Anju Dodiya includes aspects of self-portraiture in many of her works. The protagonists of her many meticulous watercolors, intense charcoal drawings and sumptuous acrylic paintings on upholstery and mattresses are all fictive alter-egos cast into a variety of whimsical, theatrical and sometimes violent scenarios. Masquerade and theatre are central motifs, and objects and personas from these imaginary realms: elaborate masks, costumes, magicians, actors, and harlequins: all permeate the paintings. Her compositions and imagery are drawn from a wide spectrum of sources ranging from Medieval and Renaissance painting and tapestry and Japanese ukiyo-e prints to European films and mass media images.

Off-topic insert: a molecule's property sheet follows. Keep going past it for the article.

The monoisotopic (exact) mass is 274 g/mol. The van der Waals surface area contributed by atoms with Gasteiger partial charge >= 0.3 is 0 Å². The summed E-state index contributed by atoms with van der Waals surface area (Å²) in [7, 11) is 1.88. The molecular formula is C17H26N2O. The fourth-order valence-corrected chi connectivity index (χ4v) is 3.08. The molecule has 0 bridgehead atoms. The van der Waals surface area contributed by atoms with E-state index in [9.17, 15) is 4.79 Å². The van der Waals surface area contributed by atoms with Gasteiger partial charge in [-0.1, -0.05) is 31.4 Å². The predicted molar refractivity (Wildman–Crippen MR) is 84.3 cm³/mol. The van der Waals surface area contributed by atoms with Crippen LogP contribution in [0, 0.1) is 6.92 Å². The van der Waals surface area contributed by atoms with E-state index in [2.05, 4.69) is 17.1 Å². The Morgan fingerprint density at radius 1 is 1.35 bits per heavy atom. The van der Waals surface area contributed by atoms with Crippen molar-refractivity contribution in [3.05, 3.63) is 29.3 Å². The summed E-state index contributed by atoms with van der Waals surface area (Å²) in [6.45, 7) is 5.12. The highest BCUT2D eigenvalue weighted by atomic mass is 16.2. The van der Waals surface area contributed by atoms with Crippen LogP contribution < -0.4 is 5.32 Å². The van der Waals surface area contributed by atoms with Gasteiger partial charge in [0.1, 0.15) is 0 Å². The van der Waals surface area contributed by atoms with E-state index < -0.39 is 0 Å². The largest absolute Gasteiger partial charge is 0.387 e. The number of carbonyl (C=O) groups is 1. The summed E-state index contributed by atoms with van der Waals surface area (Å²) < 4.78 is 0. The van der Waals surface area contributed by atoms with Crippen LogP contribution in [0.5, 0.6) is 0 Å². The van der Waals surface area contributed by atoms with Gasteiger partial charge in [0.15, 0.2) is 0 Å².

While Dodiya has long insisted that the work is firmly situated in the private, gender neutral realm of the artistic self, the paintings have a distinctly feminine character, a result of the simple fact that Dodiya is both woman and artist. Her embrace of watercolor, her focus on the female body, her deep interest in the decorative - both as imagery and as base, as seen in her recent works on embroidered fabric and mattresses - and her literary allusions to female protagonists of ancient myths, all link her to a previous generation of feminist artists such as Arpita Singh, Nalini Malani and Nilima Sheikh.